So, I guess I better be pretty nice in my post today, lest Jon and I have a really awkward drink together. That, by the way, isn’t a problem, as I don’t feature writers or books or stories I don’t enjoy (I’ve had to pass on a few this year). Plus, Jon’s a good writer and I was eager to dig in. I read all three stories in L’Anguille, because why wouldn’t ? Trobough’s worlds are all best described as gritty, all realistic places where the sheen has long since been rubbed off, most of the people never having a sheen to begin with. The title story, “L’Anguille,” is about a kid, hanging out with an older, tougher, more delinquent kid, the pair discovering the corpse of his missing girlfriend floating in the titular river, her body in advanced stages of decomposition. The second story, “Weeds,” is about a kid whose mother is on an abusive alcoholic rampage. The third, today’s focus, “Bugout,” is also about a kid, giving Trobaugh a theme. He writes about these real, gritty worlds, and when they come at us through the eyes of kids, I think they come off as all the more horrible, all the more soul-crushing. We can read their innocence steam away as they experience these events.I’m sure that’s no coincidence, rather, what the author wants us to see.
“Bugout” is about a little girl, Stacey, whose parents wake her up so they can get the heck out of their trailer park, bug out of town. They live near a nuclear reactor and the sirens and the EBN notices are begging everyone to evacuate. The mom is the Sunday school teacher at their Baptist church and she’s been preaching from Revelations as of late, this eminent meltdown obviously the form that God’s wrath has taken. The dad is more pragmatic, a janitor at the plant, who just thinks there’s been an accident. Both recognize what’s at stake. Stacey is rushed out in the middle of the night, a bag of clothes in her mother’s other arm, a bag that doesn’t include a coat, which is too bad, as it’s snowing and freezing, a cold reception for the end of the world. Mom has grabbed her own little mutt while dad has grabbed his Stratocaster, and off they go in their sixties VW Bug, leaving Stacey’s pet rabbit behind, because rabbits don’t have souls, says Mom, which is too bad for Stacey, too bad for that rabbit.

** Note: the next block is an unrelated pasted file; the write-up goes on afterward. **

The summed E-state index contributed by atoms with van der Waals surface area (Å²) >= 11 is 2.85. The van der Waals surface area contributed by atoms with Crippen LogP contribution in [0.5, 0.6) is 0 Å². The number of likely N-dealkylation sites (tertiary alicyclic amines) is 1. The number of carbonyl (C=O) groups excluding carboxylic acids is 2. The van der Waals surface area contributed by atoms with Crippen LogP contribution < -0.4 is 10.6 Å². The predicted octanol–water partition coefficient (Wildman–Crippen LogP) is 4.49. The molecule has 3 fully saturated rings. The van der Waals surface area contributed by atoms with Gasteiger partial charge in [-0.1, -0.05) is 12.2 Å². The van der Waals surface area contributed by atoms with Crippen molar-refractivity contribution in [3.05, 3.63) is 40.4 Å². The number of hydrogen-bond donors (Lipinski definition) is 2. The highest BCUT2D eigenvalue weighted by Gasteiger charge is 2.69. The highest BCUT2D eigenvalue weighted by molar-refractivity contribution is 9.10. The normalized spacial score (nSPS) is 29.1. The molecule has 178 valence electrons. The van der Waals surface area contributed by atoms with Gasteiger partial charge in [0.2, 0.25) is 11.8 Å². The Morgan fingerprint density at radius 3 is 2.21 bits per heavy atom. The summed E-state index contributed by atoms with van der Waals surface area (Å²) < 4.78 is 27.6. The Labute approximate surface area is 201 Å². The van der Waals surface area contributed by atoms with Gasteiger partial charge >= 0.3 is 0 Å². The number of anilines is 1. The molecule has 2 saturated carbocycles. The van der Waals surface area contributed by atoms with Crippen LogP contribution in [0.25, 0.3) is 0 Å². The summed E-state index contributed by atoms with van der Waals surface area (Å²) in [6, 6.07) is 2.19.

And that’s the setup for this story, caught full-on en medias res, no preface, no backstory, little ever offered. The story is ugly and gloomy and chaotic, but Trobaugh injects a beauty amidst the pending doom, a rush of details and characteristics that paint a clear picture from the get-go. After a page or two, the mom and dad are solid, three-dimensional characters, while poor Stacey is unreliable in her youth, but still sympathetic as her world—meager as it was—disappears behind her. Plus, it should be noted that there’s no sense, throughout the story, if they’re going to make it: The Bug might drive ten miles down the road and still get incinerated by the explosion, perhaps melted by the fallout. That’s a high-stakes clock, making “Bugout” tense and intense, a real orchestration of intensity.
Trobough includes some other characters the family runs into on their way out of town, and given that the story’s only ten pages long, that’s ambitious. The whole thing seems like a microcosm of a road story, the journey lasting only a couple of miles, a few pages. Still, it feels as full as Jamie Poissant’s “The Heaven of Animals,” a forty-page road story I wrote about the other day. Trobaugh is economical with his words, generous with his details, and in the end, has himself a truly fantastic story.
So, I think this post may have earned me a barstool next Jon, no reason to take things outside and settle it like men. I’m not really in the mood to get punched, so that’s good. Maybe that’s the formula for every review: Drive to the writer’s town, post the review online, then schedule a meet-up for later that night. Reviews would be a lot nicer, I’d bet. Jon Trobaugh didn’t need that help, though, as his little book is nothing short of amazing, perhaps the greatest three stories ever written in English or any other language (okay, now I just want him to pick up the tab).